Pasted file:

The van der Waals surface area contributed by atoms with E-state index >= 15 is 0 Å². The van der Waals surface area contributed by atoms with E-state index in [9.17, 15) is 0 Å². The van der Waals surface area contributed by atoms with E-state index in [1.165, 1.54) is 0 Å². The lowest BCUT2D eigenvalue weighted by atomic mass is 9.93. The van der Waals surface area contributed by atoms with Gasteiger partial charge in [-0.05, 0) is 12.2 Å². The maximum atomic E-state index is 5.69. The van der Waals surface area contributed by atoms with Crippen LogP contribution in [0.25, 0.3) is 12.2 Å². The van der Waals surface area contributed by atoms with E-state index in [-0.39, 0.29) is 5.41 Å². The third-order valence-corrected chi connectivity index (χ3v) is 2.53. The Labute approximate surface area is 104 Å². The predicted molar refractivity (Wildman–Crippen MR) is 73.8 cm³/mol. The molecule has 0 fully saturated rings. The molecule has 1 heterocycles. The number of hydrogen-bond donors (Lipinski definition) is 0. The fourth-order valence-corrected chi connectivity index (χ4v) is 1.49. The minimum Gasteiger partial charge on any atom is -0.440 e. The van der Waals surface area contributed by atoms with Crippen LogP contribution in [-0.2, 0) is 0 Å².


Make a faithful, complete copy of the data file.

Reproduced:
The van der Waals surface area contributed by atoms with E-state index >= 15 is 0 Å². The van der Waals surface area contributed by atoms with E-state index in [9.17, 15) is 0 Å². The van der Waals surface area contributed by atoms with E-state index in [1.165, 1.54) is 0 Å². The lowest BCUT2D eigenvalue weighted by atomic mass is 9.93. The van der Waals surface area contributed by atoms with Gasteiger partial charge in [-0.05, 0) is 12.2 Å². The maximum atomic E-state index is 5.69. The van der Waals surface area contributed by atoms with Crippen LogP contribution in [0.25, 0.3) is 12.2 Å². The van der Waals surface area contributed by atoms with E-state index in [-0.39, 0.29) is 5.41 Å². The third-order valence-corrected chi connectivity index (χ3v) is 2.53. The Labute approximate surface area is 104 Å². The predicted molar refractivity (Wildman–Crippen MR) is 73.8 cm³/mol. The molecule has 0 fully saturated rings. The molecule has 1 heterocycles. The number of hydrogen-bond donors (Lipinski definition) is 0. The fourth-order valence-corrected chi connectivity index (χ4v) is 1.49. The minimum Gasteiger partial charge on any atom is -0.440 e. The van der Waals surface area contributed by atoms with Crippen LogP contribution in [-0.2, 0) is 0 Å².